Promoting sustainability in economic environment through non-sewered sanitation system – businessday news you can trust businessday news you can trust electricity flow direction


F or an economic environment to thrive and support business growth, it must be sustainable and there must be conscious efforts by supervising and regulatory agencies to put measures in place to ensure that sustainability is not only given, but also enforced.

In this instance, standardization and its enforcement become not only necessary, but also imperative. The purpose of standardization is to enable the development of standards along the sanitation system which is designed to address basic sanitation needs and promote economic, social and environmental sustainability.

In the light of this, it becomes clearer why the Standards Organisation of Nigeria (SON), Nigeria’s watchdog for standardization and standard practice, is perfecting plans to implement the ISO PC 305 and ISO PC 318 through sustainable non-sewered sanitation system.

There are some benefits of participation and adoption of these international standards. The adoption, in the opinion of Osita Aboloma, director general of SON, will among other things provide a basis for confidence, transparency and continuity in businesses.

The ISO PC 305 was established at the Technical Management Board (TMB) resolution in May 2016 and Aboloma explained at a meeting where two committees were set up for its adoption, that the aim was to provide a standard solution to the issue of a sustainable and affordable sanitation that will alleviate the problem of open defecation.

Sanitation and standard are very critical to business growth. Statistics released recently by WaterAid International make a shocking revelation that working days lost to poor sanitation costs the global economy approximately $4 billion per year while loss of productivity due to illnesses caused by lack of sanitation and poor hygiene practices is estimated to cost many countries up to 5 percent of GDP. It adds that lack of access to sanitation cost the global economy US$222.9 billion in 2015, up from US$182.5 billion in 2010, a rise of about 22 percent in just five years.

“ISO PC 318 community scale resource oriented sanitation treatment systems has just been formed”, Aboloma said, disclosing that the two committee, National Mirror Committee (NMC)/ Technical Committee (TC), inaugurated at a stakeholders meeting in Lagos recently are to work on both standards through non-sewered sanitation systems.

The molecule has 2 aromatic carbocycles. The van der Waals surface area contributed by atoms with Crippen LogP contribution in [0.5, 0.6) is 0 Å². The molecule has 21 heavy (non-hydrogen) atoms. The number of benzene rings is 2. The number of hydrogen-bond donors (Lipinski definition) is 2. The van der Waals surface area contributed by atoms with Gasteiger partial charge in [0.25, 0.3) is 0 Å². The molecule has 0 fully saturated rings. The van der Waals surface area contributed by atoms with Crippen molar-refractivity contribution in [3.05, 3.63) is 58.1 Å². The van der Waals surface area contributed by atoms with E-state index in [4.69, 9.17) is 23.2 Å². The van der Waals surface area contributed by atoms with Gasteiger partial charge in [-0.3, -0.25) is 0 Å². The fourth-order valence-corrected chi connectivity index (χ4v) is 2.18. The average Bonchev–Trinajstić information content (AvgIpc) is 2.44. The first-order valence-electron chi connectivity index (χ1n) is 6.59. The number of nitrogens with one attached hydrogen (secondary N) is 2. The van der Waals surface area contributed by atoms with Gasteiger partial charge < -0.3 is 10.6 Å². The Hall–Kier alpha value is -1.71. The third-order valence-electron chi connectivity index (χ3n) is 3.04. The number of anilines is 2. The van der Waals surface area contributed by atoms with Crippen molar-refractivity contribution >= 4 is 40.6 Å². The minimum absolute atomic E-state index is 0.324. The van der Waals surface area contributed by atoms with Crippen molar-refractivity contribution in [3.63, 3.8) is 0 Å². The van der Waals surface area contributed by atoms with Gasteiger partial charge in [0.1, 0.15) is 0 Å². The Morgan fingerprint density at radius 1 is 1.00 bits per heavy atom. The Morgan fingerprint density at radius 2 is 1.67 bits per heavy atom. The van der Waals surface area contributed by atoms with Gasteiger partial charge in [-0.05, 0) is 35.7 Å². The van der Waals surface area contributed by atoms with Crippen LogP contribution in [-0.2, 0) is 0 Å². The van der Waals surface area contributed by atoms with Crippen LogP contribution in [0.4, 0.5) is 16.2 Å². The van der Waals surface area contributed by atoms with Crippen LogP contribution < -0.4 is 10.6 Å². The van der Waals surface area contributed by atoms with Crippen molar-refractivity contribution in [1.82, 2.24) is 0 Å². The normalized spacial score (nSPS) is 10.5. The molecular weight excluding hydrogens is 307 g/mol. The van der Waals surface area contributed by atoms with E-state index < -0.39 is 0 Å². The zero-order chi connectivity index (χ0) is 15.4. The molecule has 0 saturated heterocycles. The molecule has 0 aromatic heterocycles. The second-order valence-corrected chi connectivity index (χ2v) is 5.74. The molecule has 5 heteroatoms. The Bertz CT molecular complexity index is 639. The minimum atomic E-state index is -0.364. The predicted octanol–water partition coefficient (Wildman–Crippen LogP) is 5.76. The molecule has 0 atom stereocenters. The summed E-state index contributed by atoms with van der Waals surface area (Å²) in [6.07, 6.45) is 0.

But while the Mirror Committee will be responsible for establishing Nigeria’s position on issues relating to the activities of the ISO PC 305 and ISO PC 318, the Technical Committee will be responsible for adopting the ISO PC 305 and ISO PC 318 standards as national standards.

Specifically, ISO PC 318 will build on the information and expertise gathered to develop 1WA 28,which is a major step in realizing the potential of such technology, ultimately save lives and help facilitate the commercialisation and expansion of treatment units into the market, making them safer and more accessible to those who need them.

Members of the committee have been charged to immediately hit the ground running by making meaningful contributions required to ensure Standards reflect Nigeria’s position to facilitate its adoption as a National Standards. Expectation is that these standards will provide the necessary confidence for engagements and also come up with initiatives that will create positive impact on the sector.

Similarly, stakeholders in municipal sanitation organisations have been urged to encourage their governments to consider, particularly, the adoption and implementation of the community scale resource oriented sanitation system, especially the Omni processor, piloted in Dakar, Senegal to not only treat faecal and waste matter safely, but also generate water and electricity which are very scarce in Nigeria.